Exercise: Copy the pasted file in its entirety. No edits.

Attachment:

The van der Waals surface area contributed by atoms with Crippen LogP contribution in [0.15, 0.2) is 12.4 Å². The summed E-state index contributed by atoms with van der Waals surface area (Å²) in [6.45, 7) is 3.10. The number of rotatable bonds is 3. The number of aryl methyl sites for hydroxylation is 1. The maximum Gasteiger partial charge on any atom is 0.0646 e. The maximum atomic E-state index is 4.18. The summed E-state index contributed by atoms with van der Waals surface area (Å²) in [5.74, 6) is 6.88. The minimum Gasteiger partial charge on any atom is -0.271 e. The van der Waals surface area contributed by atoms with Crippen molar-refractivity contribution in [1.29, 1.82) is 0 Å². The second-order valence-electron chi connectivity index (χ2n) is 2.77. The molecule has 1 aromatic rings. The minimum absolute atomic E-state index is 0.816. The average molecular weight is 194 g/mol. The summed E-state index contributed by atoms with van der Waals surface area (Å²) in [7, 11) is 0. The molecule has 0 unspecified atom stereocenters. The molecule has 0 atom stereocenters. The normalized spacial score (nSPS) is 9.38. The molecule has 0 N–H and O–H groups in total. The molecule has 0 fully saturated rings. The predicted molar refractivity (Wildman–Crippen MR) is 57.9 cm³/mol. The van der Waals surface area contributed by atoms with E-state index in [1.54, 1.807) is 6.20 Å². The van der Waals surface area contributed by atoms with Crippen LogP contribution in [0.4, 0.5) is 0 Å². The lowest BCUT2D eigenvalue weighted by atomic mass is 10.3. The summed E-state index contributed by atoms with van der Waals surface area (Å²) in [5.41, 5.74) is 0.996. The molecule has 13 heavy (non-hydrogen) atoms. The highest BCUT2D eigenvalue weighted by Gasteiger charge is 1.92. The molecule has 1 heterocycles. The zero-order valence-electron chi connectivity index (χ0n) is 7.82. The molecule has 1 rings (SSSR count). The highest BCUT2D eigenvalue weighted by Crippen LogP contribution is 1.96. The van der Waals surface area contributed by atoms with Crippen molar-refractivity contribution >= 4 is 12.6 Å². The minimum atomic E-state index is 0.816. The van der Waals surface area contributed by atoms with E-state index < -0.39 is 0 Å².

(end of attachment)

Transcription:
The van der Waals surface area contributed by atoms with Crippen LogP contribution in [0.15, 0.2) is 12.4 Å². The summed E-state index contributed by atoms with van der Waals surface area (Å²) in [6.45, 7) is 3.10. The number of rotatable bonds is 3. The number of aryl methyl sites for hydroxylation is 1. The maximum Gasteiger partial charge on any atom is 0.0646 e. The maximum atomic E-state index is 4.18. The summed E-state index contributed by atoms with van der Waals surface area (Å²) in [5.74, 6) is 6.88. The minimum Gasteiger partial charge on any atom is -0.271 e. The van der Waals surface area contributed by atoms with Crippen molar-refractivity contribution in [1.29, 1.82) is 0 Å². The second-order valence-electron chi connectivity index (χ2n) is 2.77. The molecule has 1 aromatic rings. The minimum absolute atomic E-state index is 0.816. The average molecular weight is 194 g/mol. The summed E-state index contributed by atoms with van der Waals surface area (Å²) in [7, 11) is 0. The molecule has 0 unspecified atom stereocenters. The molecule has 0 atom stereocenters. The normalized spacial score (nSPS) is 9.38. The molecule has 0 N–H and O–H groups in total. The molecule has 0 fully saturated rings. The predicted molar refractivity (Wildman–Crippen MR) is 57.9 cm³/mol. The van der Waals surface area contributed by atoms with E-state index in [1.54, 1.807) is 6.20 Å². The van der Waals surface area contributed by atoms with Crippen LogP contribution in [0.4, 0.5) is 0 Å². The lowest BCUT2D eigenvalue weighted by atomic mass is 10.3. The summed E-state index contributed by atoms with van der Waals surface area (Å²) in [5.41, 5.74) is 0.996. The molecule has 13 heavy (non-hydrogen) atoms. The highest BCUT2D eigenvalue weighted by Gasteiger charge is 1.92. The molecule has 1 heterocycles. The zero-order valence-electron chi connectivity index (χ0n) is 7.82. The molecule has 1 rings (SSSR count). The highest BCUT2D eigenvalue weighted by Crippen LogP contribution is 1.96. The van der Waals surface area contributed by atoms with Crippen molar-refractivity contribution >= 4 is 12.6 Å². The minimum atomic E-state index is 0.816. The van der Waals surface area contributed by atoms with E-state index < -0.39 is 0 Å².